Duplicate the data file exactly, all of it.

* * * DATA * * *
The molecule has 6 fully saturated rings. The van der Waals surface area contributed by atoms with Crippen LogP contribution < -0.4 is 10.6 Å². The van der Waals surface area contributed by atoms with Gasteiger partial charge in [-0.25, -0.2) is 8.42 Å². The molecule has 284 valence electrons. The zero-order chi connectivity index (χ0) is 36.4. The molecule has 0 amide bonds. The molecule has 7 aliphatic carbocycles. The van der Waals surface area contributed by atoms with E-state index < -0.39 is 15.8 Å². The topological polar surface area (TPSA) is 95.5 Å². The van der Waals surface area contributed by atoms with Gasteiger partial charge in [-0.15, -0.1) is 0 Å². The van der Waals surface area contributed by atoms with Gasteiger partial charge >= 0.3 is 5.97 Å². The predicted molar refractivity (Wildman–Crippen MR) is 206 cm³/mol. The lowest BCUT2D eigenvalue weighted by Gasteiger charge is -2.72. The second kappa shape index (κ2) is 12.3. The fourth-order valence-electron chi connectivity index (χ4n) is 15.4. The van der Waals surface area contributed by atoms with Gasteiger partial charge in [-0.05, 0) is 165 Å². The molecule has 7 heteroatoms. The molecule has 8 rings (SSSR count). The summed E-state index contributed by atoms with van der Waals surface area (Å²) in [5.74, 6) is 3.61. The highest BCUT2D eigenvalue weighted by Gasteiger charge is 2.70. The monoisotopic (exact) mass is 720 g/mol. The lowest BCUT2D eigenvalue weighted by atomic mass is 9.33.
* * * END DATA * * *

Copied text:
The molecule has 6 fully saturated rings. The van der Waals surface area contributed by atoms with Crippen LogP contribution < -0.4 is 10.6 Å². The van der Waals surface area contributed by atoms with Gasteiger partial charge in [-0.25, -0.2) is 8.42 Å². The molecule has 284 valence electrons. The zero-order chi connectivity index (χ0) is 36.4. The molecule has 0 amide bonds. The molecule has 7 aliphatic carbocycles. The van der Waals surface area contributed by atoms with E-state index < -0.39 is 15.8 Å². The topological polar surface area (TPSA) is 95.5 Å². The van der Waals surface area contributed by atoms with Gasteiger partial charge in [-0.15, -0.1) is 0 Å². The van der Waals surface area contributed by atoms with Gasteiger partial charge >= 0.3 is 5.97 Å². The predicted molar refractivity (Wildman–Crippen MR) is 206 cm³/mol. The lowest BCUT2D eigenvalue weighted by Gasteiger charge is -2.72. The second kappa shape index (κ2) is 12.3. The fourth-order valence-electron chi connectivity index (χ4n) is 15.4. The van der Waals surface area contributed by atoms with Gasteiger partial charge in [-0.05, 0) is 165 Å². The molecule has 7 heteroatoms. The molecule has 8 rings (SSSR count). The summed E-state index contributed by atoms with van der Waals surface area (Å²) in [5.74, 6) is 3.61. The highest BCUT2D eigenvalue weighted by Gasteiger charge is 2.70. The monoisotopic (exact) mass is 720 g/mol. The lowest BCUT2D eigenvalue weighted by atomic mass is 9.33.